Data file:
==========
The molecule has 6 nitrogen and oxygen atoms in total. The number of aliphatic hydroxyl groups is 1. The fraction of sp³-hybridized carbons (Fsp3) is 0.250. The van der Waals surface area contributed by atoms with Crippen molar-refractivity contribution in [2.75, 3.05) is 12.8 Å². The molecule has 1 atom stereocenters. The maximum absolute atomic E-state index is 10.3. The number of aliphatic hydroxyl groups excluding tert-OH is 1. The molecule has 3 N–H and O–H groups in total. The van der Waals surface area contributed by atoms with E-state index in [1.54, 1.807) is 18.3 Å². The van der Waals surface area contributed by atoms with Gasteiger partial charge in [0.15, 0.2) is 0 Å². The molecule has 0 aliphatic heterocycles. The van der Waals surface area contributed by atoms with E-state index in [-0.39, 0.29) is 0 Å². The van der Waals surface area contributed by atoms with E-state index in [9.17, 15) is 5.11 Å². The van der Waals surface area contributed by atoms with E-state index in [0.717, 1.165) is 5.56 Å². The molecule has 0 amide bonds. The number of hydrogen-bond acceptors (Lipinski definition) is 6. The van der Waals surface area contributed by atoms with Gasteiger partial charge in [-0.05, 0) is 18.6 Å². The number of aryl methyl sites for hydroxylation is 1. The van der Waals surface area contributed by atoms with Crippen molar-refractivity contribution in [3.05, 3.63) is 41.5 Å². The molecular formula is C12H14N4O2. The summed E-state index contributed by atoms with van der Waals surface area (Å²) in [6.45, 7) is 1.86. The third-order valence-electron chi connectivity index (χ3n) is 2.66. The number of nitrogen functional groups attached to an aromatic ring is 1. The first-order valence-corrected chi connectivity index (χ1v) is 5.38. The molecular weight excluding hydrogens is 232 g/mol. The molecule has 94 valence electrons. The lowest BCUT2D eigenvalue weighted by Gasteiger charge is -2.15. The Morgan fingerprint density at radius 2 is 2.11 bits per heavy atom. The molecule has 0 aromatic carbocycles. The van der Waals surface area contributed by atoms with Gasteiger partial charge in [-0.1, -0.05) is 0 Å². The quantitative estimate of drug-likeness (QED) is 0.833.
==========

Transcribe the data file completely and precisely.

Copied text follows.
The molecule has 6 nitrogen and oxygen atoms in total. The number of aliphatic hydroxyl groups is 1. The fraction of sp³-hybridized carbons (Fsp3) is 0.250. The van der Waals surface area contributed by atoms with Crippen molar-refractivity contribution in [2.75, 3.05) is 12.8 Å². The molecule has 1 atom stereocenters. The maximum absolute atomic E-state index is 10.3. The number of aliphatic hydroxyl groups excluding tert-OH is 1. The molecule has 3 N–H and O–H groups in total. The van der Waals surface area contributed by atoms with E-state index in [1.54, 1.807) is 18.3 Å². The van der Waals surface area contributed by atoms with Gasteiger partial charge in [0.15, 0.2) is 0 Å². The molecule has 0 aliphatic heterocycles. The van der Waals surface area contributed by atoms with E-state index in [-0.39, 0.29) is 0 Å². The van der Waals surface area contributed by atoms with E-state index in [9.17, 15) is 5.11 Å². The van der Waals surface area contributed by atoms with E-state index in [0.717, 1.165) is 5.56 Å². The molecule has 0 amide bonds. The number of hydrogen-bond acceptors (Lipinski definition) is 6. The van der Waals surface area contributed by atoms with Gasteiger partial charge in [-0.05, 0) is 18.6 Å². The number of aryl methyl sites for hydroxylation is 1. The van der Waals surface area contributed by atoms with Crippen molar-refractivity contribution in [3.05, 3.63) is 41.5 Å². The molecular formula is C12H14N4O2. The summed E-state index contributed by atoms with van der Waals surface area (Å²) in [6.45, 7) is 1.86. The third-order valence-electron chi connectivity index (χ3n) is 2.66. The number of nitrogen functional groups attached to an aromatic ring is 1. The first-order valence-corrected chi connectivity index (χ1v) is 5.38. The molecular weight excluding hydrogens is 232 g/mol. The molecule has 94 valence electrons. The lowest BCUT2D eigenvalue weighted by Gasteiger charge is -2.15. The Morgan fingerprint density at radius 2 is 2.11 bits per heavy atom. The molecule has 0 aromatic carbocycles. The van der Waals surface area contributed by atoms with Gasteiger partial charge in [-0.1, -0.05) is 0 Å². The quantitative estimate of drug-likeness (QED) is 0.833.